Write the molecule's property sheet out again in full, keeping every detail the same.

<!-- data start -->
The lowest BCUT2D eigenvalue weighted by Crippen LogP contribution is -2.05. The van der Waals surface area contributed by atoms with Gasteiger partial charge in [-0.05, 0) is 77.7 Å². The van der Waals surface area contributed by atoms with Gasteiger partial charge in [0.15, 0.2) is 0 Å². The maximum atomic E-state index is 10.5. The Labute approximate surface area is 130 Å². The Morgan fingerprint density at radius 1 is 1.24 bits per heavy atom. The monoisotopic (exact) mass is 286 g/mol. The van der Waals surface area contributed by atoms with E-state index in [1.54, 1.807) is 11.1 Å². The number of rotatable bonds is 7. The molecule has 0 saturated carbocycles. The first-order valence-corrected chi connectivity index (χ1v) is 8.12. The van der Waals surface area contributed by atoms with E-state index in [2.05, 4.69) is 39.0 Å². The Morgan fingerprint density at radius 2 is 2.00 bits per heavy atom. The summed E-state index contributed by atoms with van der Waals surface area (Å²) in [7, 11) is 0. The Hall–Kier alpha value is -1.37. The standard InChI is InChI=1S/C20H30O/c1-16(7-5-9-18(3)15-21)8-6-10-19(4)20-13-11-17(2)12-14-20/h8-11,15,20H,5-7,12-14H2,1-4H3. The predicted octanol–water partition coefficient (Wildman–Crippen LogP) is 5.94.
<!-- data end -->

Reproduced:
The lowest BCUT2D eigenvalue weighted by Crippen LogP contribution is -2.05. The van der Waals surface area contributed by atoms with Gasteiger partial charge in [-0.05, 0) is 77.7 Å². The van der Waals surface area contributed by atoms with Gasteiger partial charge in [0.15, 0.2) is 0 Å². The maximum atomic E-state index is 10.5. The Labute approximate surface area is 130 Å². The Morgan fingerprint density at radius 1 is 1.24 bits per heavy atom. The monoisotopic (exact) mass is 286 g/mol. The van der Waals surface area contributed by atoms with E-state index in [1.54, 1.807) is 11.1 Å². The number of rotatable bonds is 7. The molecule has 0 saturated carbocycles. The first-order valence-corrected chi connectivity index (χ1v) is 8.12. The van der Waals surface area contributed by atoms with E-state index in [2.05, 4.69) is 39.0 Å². The Morgan fingerprint density at radius 2 is 2.00 bits per heavy atom. The summed E-state index contributed by atoms with van der Waals surface area (Å²) in [7, 11) is 0. The Hall–Kier alpha value is -1.37. The standard InChI is InChI=1S/C20H30O/c1-16(7-5-9-18(3)15-21)8-6-10-19(4)20-13-11-17(2)12-14-20/h8-11,15,20H,5-7,12-14H2,1-4H3. The predicted octanol–water partition coefficient (Wildman–Crippen LogP) is 5.94.